OUR LIVES ARE AN endless cycle of desire and dissatisfaction. We might have our eye on a promotion and the accompanying pay raise, or we might hanker after a new car. We muse about how much better our life will be once we start collecting that larger paycheck and once we drive off the dealership lot in the new sedan.
But even if our wishes come true, they often prove to be a letdown. When we hear about the promotion and we pick up the new car, we’re thrilled. But the thrill soon fades. All too soon, we’re used to our bigger office and fancier car, and we barely notice these things. Instead, we’re onto a new set of desires, confident once again that they’ll transform our lives. It seems we simply aren’t very good at figuring out what will make us happy.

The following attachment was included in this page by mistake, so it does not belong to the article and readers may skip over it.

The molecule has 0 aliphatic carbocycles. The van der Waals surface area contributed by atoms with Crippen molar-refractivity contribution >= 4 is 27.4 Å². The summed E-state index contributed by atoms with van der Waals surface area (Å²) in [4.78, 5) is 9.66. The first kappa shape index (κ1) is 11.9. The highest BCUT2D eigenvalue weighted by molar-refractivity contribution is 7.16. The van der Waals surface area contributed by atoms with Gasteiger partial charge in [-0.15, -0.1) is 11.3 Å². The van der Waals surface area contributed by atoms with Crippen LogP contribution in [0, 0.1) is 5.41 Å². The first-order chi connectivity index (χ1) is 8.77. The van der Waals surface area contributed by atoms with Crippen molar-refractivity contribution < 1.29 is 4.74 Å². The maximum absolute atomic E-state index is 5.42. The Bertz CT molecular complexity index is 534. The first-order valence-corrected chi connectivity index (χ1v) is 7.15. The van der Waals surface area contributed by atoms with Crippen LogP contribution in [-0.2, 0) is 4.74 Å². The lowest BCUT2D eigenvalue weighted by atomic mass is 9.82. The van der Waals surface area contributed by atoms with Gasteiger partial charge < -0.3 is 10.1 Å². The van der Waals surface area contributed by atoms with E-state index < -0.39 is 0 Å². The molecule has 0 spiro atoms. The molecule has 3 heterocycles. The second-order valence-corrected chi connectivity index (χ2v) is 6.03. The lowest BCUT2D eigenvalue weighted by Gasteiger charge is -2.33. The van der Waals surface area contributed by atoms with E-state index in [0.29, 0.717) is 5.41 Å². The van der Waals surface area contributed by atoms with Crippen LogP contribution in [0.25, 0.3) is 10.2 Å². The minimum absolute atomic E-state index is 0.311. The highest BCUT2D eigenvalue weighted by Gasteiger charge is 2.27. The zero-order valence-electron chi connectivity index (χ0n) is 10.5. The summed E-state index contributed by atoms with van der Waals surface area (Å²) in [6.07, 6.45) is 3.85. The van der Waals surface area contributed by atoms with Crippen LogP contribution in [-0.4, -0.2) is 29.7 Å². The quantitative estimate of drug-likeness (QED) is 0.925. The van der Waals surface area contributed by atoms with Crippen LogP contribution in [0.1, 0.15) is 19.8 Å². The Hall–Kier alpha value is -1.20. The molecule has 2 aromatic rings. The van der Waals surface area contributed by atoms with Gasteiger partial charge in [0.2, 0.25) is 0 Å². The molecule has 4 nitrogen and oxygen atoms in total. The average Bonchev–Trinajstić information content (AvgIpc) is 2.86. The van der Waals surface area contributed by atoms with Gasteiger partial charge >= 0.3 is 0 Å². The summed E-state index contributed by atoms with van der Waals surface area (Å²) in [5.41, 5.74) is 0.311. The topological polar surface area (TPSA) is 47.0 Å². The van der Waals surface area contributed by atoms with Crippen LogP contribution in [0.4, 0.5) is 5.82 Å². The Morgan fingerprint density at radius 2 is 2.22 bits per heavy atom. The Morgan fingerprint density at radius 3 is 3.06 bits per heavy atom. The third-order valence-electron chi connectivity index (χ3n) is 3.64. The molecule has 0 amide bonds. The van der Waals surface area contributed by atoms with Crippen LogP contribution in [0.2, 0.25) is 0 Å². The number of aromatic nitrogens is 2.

This cycle of desire and dissatisfaction, which psychologists call the hedonic treadmill or hedonic adaptation, makes it tough to achieve permanent increases in our level of happiness. The silver lining: Adaptation may also save us from permanent despair. When we’re passed over for the promotion, we imagine it’ll take years to recover from the disappointment. But soon enough, we’re back to our old selves.
What purpose does this emotional rollercoaster serve? Think back to our nomadic ancestors. They survived because they were never satisfied with what they had and instead constantly strove for more food and better living conditions—and we carry those instincts within us. In the modern world, our innate restlessness can be helpful in our careers and our constant striving can, by itself, be a source of great satisfaction. But if we aren’t careful, this constant striving can also hurt us as consumers and borrowers, as our instincts lead us to spend money in ways that bring little lasting happiness.
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